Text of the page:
Ask-A-Linguist Message Details
|Subject:||Is creole considered a language?|
I've been debating with someone on whether Jamaican Creole is a
language. The person believes that it is a language since it
contains all of the features of a language. I believe that it would
be considered a dialect since English is the standard language of
the country and Jamaican Creole is used colloquially. However, I've
read that defining a creole as a language differs from linguist to
linguist. Who is correct?
English is, technically, a creole, given its historical origins. The same is likely to be claimed of many uses of language that we currently call “languages”.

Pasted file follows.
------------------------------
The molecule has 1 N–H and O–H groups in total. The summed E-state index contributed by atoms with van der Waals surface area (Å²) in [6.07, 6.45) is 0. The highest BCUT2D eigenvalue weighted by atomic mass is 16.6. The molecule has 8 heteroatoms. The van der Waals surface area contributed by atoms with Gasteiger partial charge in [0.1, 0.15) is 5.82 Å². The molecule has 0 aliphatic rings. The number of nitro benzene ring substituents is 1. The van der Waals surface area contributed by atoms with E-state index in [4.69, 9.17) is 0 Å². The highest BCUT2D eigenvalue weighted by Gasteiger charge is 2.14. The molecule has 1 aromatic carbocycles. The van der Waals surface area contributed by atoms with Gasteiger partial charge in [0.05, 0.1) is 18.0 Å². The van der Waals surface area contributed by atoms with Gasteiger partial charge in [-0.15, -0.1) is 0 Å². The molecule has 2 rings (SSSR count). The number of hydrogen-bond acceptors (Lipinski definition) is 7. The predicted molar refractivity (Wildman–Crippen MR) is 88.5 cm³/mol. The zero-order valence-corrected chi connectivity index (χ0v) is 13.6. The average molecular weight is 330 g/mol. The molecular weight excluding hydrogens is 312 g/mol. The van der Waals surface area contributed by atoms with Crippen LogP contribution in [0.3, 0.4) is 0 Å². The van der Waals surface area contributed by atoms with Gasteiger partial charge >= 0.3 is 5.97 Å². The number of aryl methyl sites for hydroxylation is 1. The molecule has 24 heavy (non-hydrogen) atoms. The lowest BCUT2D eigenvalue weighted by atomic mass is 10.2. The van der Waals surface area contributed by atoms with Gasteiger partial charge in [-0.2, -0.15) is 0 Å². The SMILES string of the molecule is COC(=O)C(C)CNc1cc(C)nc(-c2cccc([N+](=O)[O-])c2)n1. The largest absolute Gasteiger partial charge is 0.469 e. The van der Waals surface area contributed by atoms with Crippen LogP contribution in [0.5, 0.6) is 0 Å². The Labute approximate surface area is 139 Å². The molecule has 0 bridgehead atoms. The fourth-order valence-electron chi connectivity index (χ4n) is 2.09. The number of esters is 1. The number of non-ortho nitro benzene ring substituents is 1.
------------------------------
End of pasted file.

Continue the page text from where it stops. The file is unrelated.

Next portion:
A dialect, on the other hand, is usually defined as a variety of the same language. For example, American English and British English are dialects of English – each with various sub-dialects.
As you note, the choice to call a language a dialect or a dialect a language has to do with political decisions about which way(s) of speaking is/are official in a country. It has nothing to do with linguistic factors, hence the difficulty that you also note in providing linguistic criteria for a definition.
These blog posts of mine may be of interest to you:
Language “integrity”: http://beingmultilingual.blogspot.com/2012/05/language-integrity.html
Being multilingual in a single language?: http://beingmultilingual.blogspot.com/2012/05/being-multilingual-in-single-language.html
|Reply From:||Madalena Cruz-Ferreira click here to access email|